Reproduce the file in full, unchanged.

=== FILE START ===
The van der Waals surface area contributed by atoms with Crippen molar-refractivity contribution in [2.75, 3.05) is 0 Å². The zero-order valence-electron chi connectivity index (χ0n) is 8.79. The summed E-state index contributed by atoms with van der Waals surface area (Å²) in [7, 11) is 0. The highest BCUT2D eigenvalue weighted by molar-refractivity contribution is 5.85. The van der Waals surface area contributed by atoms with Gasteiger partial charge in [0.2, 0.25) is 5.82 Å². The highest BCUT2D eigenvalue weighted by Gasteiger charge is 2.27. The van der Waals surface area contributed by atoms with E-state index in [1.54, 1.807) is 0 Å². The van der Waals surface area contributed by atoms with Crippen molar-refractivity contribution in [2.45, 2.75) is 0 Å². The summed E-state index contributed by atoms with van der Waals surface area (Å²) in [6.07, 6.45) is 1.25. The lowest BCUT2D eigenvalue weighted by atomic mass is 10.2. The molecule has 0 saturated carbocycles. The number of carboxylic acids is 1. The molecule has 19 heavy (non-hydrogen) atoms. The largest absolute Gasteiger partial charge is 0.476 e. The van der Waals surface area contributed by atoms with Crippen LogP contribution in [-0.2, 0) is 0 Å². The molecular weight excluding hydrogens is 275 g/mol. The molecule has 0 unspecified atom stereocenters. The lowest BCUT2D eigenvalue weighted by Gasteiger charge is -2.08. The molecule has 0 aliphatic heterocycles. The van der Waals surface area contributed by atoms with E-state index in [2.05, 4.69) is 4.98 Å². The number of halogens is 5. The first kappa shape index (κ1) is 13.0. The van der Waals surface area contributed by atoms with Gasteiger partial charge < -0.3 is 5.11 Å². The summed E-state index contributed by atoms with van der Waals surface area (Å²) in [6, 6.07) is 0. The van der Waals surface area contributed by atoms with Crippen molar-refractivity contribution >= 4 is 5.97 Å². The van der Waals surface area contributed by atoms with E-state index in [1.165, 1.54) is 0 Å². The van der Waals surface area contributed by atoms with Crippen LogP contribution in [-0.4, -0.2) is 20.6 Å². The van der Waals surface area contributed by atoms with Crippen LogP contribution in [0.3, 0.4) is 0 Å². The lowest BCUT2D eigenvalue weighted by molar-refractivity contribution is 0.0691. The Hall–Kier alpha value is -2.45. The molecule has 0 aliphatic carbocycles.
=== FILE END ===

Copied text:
The van der Waals surface area contributed by atoms with Crippen molar-refractivity contribution in [2.75, 3.05) is 0 Å². The zero-order valence-electron chi connectivity index (χ0n) is 8.79. The summed E-state index contributed by atoms with van der Waals surface area (Å²) in [7, 11) is 0. The highest BCUT2D eigenvalue weighted by molar-refractivity contribution is 5.85. The van der Waals surface area contributed by atoms with Gasteiger partial charge in [0.2, 0.25) is 5.82 Å². The highest BCUT2D eigenvalue weighted by Gasteiger charge is 2.27. The van der Waals surface area contributed by atoms with E-state index in [1.54, 1.807) is 0 Å². The van der Waals surface area contributed by atoms with Crippen molar-refractivity contribution in [2.45, 2.75) is 0 Å². The summed E-state index contributed by atoms with van der Waals surface area (Å²) in [6.07, 6.45) is 1.25. The lowest BCUT2D eigenvalue weighted by atomic mass is 10.2. The molecule has 0 saturated carbocycles. The number of carboxylic acids is 1. The molecule has 19 heavy (non-hydrogen) atoms. The largest absolute Gasteiger partial charge is 0.476 e. The van der Waals surface area contributed by atoms with Crippen LogP contribution in [-0.2, 0) is 0 Å². The molecular weight excluding hydrogens is 275 g/mol. The molecule has 0 unspecified atom stereocenters. The lowest BCUT2D eigenvalue weighted by Gasteiger charge is -2.08. The molecule has 0 aliphatic heterocycles. The van der Waals surface area contributed by atoms with E-state index in [2.05, 4.69) is 4.98 Å². The number of halogens is 5. The first kappa shape index (κ1) is 13.0. The van der Waals surface area contributed by atoms with Gasteiger partial charge < -0.3 is 5.11 Å². The summed E-state index contributed by atoms with van der Waals surface area (Å²) in [6, 6.07) is 0. The van der Waals surface area contributed by atoms with Crippen molar-refractivity contribution >= 4 is 5.97 Å². The van der Waals surface area contributed by atoms with E-state index in [1.165, 1.54) is 0 Å². The van der Waals surface area contributed by atoms with Crippen LogP contribution in [-0.4, -0.2) is 20.6 Å². The van der Waals surface area contributed by atoms with Crippen LogP contribution in [0.3, 0.4) is 0 Å². The lowest BCUT2D eigenvalue weighted by molar-refractivity contribution is 0.0691. The Hall–Kier alpha value is -2.45. The molecule has 0 aliphatic carbocycles.